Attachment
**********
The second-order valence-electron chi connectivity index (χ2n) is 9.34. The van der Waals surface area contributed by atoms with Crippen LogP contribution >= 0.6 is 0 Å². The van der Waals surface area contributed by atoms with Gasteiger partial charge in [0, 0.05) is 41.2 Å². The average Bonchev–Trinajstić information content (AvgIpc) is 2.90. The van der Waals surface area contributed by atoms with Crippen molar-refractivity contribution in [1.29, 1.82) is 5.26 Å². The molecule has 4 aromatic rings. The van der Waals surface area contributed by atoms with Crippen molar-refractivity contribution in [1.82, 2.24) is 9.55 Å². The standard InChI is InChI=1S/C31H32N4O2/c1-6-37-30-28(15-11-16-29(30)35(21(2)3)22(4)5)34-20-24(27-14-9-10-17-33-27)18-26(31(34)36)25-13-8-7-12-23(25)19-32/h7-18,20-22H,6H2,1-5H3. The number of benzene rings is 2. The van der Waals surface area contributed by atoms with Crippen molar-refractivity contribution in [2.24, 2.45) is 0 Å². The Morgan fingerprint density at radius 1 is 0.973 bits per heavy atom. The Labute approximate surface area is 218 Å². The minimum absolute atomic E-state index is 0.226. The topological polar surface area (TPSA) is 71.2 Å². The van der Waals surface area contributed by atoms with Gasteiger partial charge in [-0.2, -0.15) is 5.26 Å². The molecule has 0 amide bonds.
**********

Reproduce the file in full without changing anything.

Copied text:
The second-order valence-electron chi connectivity index (χ2n) is 9.34. The van der Waals surface area contributed by atoms with Crippen LogP contribution >= 0.6 is 0 Å². The van der Waals surface area contributed by atoms with Gasteiger partial charge in [0, 0.05) is 41.2 Å². The average Bonchev–Trinajstić information content (AvgIpc) is 2.90. The van der Waals surface area contributed by atoms with Crippen molar-refractivity contribution in [1.29, 1.82) is 5.26 Å². The molecule has 4 aromatic rings. The van der Waals surface area contributed by atoms with Crippen molar-refractivity contribution in [1.82, 2.24) is 9.55 Å². The standard InChI is InChI=1S/C31H32N4O2/c1-6-37-30-28(15-11-16-29(30)35(21(2)3)22(4)5)34-20-24(27-14-9-10-17-33-27)18-26(31(34)36)25-13-8-7-12-23(25)19-32/h7-18,20-22H,6H2,1-5H3. The number of benzene rings is 2. The van der Waals surface area contributed by atoms with Crippen molar-refractivity contribution in [2.24, 2.45) is 0 Å². The Morgan fingerprint density at radius 1 is 0.973 bits per heavy atom. The Labute approximate surface area is 218 Å². The minimum absolute atomic E-state index is 0.226. The topological polar surface area (TPSA) is 71.2 Å². The van der Waals surface area contributed by atoms with Gasteiger partial charge in [-0.2, -0.15) is 5.26 Å². The molecule has 0 amide bonds.